259. Telegram From the Embassy in Vietnam to the Department of State 1

45163. For the President from Bunker. Herewith my seventy-fourth message.

Viet-Nam: Continuing Progress and Some Problems Ahead.

I reported in my last message on November 30th2 that, despite preoccupation with the problem of negotiations, the government and people of South Viet-Nam continue to make steady, indeed accelerating, progress in many ways. This has continued to be true.
The forming and dispatch of the delegation for Paris was a matter of great concern involving the necessity of obtaining Assembly approval and requiring a Supreme Court decision. Thieu handled this matter, I think, in an impressive fashion, displaying respect for the institutions set up by the Constitution, and at the same time seeing to it that they worked effectively. During this period, some impressive gains were scored in pacification while relentless military pressure was kept on the enemy. Both the gains and the pressures have continued.
Vietnamese leadership is, of course, well aware that success in the pacification and military sphere will have a direct effect on the negotiations. By extending territorial control and driving enemy forces across the border into Laos and Cambodia, the South Vietnamese greatly strengthen their position at Paris. This is obviously a strong incentive, and Thieu is pushing his people to get on with the war effort and pacification faster and with better effect than at any time since I arrived.
The current difficulties with Hanoi over procedural matters are part of the same problem we had to resolve when the GVN held back right after the bombing halt. It took several weeks of arduous, and patient, negotiations to persuade them to go, and in the course of those negotiations, the GVN made some points which in their view go to the very heart of the problem, especially that they must not be placed on the same footing as the National Liberation Front. We accepted these [Page 770] points, first in the statement of November 13 and later more formally in our statement of November 26.3 It was on this basis that the South Vietnamese delegation finally left here December 7.
The GVN regards these matters as of the utmost importance. They see the initial moves as critical, believing the enemy will conclude from them whether he can get us to make important concessions on matters of substance and whether he can divide the us and the GVN. As the North Viet-Nam analysts within the inter-agency planning group in Washington correctly observe (State 274223),4 “Hanoi will probably be rather sticky on procedural matters. To the North Vietnamese—as to the South Vietnamese, procedure is substance, because procedure can determine substance.” The South Vietnamese fear that we may be over eager to make concessions. The Clifford interview of December 15,5 in which the Secretary said that we need not work out common positions with our Vietnamese allies, that we could discuss military matters, including troop withdrawals, unilaterally with the North Vietnamese enemy, and hinted in fact that we had already done so, and deprecated the importance of the seating arrangement, has tended to confirm those suspicions in the minds of the Vietnamese.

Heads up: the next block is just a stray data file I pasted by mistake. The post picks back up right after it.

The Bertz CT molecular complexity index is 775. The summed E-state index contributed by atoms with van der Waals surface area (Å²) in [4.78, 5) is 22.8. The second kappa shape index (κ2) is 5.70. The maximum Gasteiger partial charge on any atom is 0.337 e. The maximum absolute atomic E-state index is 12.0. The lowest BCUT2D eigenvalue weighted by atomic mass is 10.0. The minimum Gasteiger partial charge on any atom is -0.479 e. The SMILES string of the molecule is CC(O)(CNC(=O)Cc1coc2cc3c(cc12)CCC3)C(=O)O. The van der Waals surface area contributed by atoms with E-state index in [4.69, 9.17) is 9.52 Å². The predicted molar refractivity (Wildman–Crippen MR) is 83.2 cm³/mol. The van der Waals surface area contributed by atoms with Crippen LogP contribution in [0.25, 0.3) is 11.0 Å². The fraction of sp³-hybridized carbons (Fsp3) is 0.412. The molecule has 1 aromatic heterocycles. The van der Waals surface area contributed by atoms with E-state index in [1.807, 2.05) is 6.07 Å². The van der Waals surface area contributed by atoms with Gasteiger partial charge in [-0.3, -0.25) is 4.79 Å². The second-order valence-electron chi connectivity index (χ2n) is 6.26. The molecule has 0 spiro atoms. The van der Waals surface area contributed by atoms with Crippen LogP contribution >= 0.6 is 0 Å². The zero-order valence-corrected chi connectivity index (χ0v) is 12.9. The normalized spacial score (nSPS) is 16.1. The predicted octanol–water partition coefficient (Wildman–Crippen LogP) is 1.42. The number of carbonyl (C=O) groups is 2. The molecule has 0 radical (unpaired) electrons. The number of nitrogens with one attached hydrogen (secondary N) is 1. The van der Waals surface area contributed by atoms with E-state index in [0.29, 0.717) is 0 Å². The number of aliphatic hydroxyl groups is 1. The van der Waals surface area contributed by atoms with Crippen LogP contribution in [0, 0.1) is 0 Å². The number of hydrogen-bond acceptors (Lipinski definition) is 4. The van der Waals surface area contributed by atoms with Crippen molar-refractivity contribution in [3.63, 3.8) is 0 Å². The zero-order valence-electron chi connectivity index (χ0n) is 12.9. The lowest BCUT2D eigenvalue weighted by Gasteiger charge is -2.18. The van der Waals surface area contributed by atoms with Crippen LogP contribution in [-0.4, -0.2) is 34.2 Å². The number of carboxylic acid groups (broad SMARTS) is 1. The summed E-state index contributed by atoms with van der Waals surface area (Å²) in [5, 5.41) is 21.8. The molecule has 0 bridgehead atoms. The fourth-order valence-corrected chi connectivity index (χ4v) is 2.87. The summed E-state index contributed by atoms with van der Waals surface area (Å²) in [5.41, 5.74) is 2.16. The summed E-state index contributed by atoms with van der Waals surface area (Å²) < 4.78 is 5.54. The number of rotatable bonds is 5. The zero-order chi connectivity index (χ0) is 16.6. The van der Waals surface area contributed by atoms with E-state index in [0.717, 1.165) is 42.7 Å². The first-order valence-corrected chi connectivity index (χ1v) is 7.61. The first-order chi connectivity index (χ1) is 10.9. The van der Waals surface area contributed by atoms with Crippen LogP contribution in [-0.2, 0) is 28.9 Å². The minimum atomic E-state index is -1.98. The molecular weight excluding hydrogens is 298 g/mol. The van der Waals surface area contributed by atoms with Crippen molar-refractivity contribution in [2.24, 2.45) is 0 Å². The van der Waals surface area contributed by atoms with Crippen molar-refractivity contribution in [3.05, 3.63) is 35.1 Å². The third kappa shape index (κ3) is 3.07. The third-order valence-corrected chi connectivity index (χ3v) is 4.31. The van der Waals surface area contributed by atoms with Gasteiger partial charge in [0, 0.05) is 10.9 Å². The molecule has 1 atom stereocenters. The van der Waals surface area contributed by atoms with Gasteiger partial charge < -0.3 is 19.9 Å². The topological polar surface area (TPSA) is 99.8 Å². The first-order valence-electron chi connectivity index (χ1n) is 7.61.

I think we must face the fact that the GVN simply does not agree that the present situation requires us to act with undue haste. They consider that time is on our side, the war is going well (thanks to our help as well as to their increased efforts), they are getting stronger and the enemy is getting weaker. I think they are right in their assessment of the effect of premature concessions on the climate here in South Viet-Nam. If our side caves in during the first preliminary round, there could be a serious decline in morale here. People will judge the chances of freedom in South Viet-Nam, and the firmness of our commitment to that freedom, by how we handle ourselves—the US and the GVN together—during the opening phase of the talks.
The enemy said for years he would not negotiate while the bombing went on, then he did negotiate while the bombing went on, said we had to meet in Phnom Penh or Warsaw, and then he agreed to meet in Paris. He said he would not accept conditions in return for the bombing halt; finally he did accept conditions. He insisted on a secret joint minute, and abandoned that in the face of our firm rejection. He now says that he will not sit down unless the “four-sided” character of the negotiations is recognized. Since we are not going to recognize that, [Page 771] he will settle for less. With the Communists (indeed, in my experience, this is not confined to the Communists), fruitful negotiations are rarely advanced by being accommodating, especially at the beginning. In fact, I believe that by showing ourselves too eager for early results, we may make the achievement of a viable solution to the conflict more difficult and more time consuming in the end.

[Omitted here is Bunker’s report on political, military, and economic matters.]

  1. Source: National Archives and Records Administration, RG 59, Central Files 1967-69, POL 27 VIET S. Secret; Immediate; Nodis. Received at 9:10 a.m. Repeated to Paris for the Vietnam Mission. This telegram is printed in full in Pike, ed., The Bunker Papers, Vol. 3, pp. 629-635.
  2. See Document 242.
  3. See footnote 8, Document 217 and footnote 3, Document 236, respectively.
  4. Dated November 19. (Johnson Library, National Security File, Country File, Vietnam, HARVAN Chronological, Vol. XXIV)
  5. See footnote 3, Document 258.